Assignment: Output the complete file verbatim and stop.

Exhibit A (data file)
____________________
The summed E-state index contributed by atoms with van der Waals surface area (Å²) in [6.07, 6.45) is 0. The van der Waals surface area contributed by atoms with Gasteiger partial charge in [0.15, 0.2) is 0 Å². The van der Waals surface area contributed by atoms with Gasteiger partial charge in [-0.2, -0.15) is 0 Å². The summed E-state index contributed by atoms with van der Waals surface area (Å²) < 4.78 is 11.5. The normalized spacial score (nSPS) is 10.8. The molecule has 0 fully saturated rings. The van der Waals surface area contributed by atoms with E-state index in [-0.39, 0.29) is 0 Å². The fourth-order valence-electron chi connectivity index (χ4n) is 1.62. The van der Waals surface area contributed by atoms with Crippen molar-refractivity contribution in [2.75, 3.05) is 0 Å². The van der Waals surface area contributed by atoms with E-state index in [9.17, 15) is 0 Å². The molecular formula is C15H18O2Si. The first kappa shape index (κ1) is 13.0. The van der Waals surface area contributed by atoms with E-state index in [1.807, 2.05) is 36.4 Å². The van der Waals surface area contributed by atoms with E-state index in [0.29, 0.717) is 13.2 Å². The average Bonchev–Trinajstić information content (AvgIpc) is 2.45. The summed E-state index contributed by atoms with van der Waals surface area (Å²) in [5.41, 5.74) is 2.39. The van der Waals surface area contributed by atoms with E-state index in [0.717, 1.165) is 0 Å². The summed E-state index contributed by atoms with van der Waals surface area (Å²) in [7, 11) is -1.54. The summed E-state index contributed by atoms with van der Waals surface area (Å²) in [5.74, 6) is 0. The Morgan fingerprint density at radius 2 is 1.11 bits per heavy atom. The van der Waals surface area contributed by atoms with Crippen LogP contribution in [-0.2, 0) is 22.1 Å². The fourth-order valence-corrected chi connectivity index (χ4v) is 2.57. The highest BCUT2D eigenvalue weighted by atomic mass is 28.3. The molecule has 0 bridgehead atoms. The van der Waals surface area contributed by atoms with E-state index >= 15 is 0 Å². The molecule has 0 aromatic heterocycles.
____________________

The summed E-state index contributed by atoms with van der Waals surface area (Å²) in [6.07, 6.45) is 0. The van der Waals surface area contributed by atoms with Gasteiger partial charge in [0.15, 0.2) is 0 Å². The van der Waals surface area contributed by atoms with Gasteiger partial charge in [-0.2, -0.15) is 0 Å². The summed E-state index contributed by atoms with van der Waals surface area (Å²) < 4.78 is 11.5. The normalized spacial score (nSPS) is 10.8. The molecule has 0 fully saturated rings. The van der Waals surface area contributed by atoms with E-state index in [-0.39, 0.29) is 0 Å². The fourth-order valence-electron chi connectivity index (χ4n) is 1.62. The van der Waals surface area contributed by atoms with Crippen molar-refractivity contribution in [2.75, 3.05) is 0 Å². The van der Waals surface area contributed by atoms with E-state index in [9.17, 15) is 0 Å². The molecular formula is C15H18O2Si. The first kappa shape index (κ1) is 13.0. The van der Waals surface area contributed by atoms with E-state index in [1.807, 2.05) is 36.4 Å². The van der Waals surface area contributed by atoms with E-state index in [0.29, 0.717) is 13.2 Å². The average Bonchev–Trinajstić information content (AvgIpc) is 2.45. The summed E-state index contributed by atoms with van der Waals surface area (Å²) in [5.41, 5.74) is 2.39. The van der Waals surface area contributed by atoms with E-state index in [0.717, 1.165) is 0 Å². The summed E-state index contributed by atoms with van der Waals surface area (Å²) in [7, 11) is -1.54. The summed E-state index contributed by atoms with van der Waals surface area (Å²) in [5.74, 6) is 0. The Morgan fingerprint density at radius 2 is 1.11 bits per heavy atom. The van der Waals surface area contributed by atoms with Crippen LogP contribution in [-0.2, 0) is 22.1 Å². The fourth-order valence-corrected chi connectivity index (χ4v) is 2.57. The highest BCUT2D eigenvalue weighted by atomic mass is 28.3. The molecule has 0 bridgehead atoms. The van der Waals surface area contributed by atoms with E-state index >= 15 is 0 Å². The molecule has 0 aromatic heterocycles.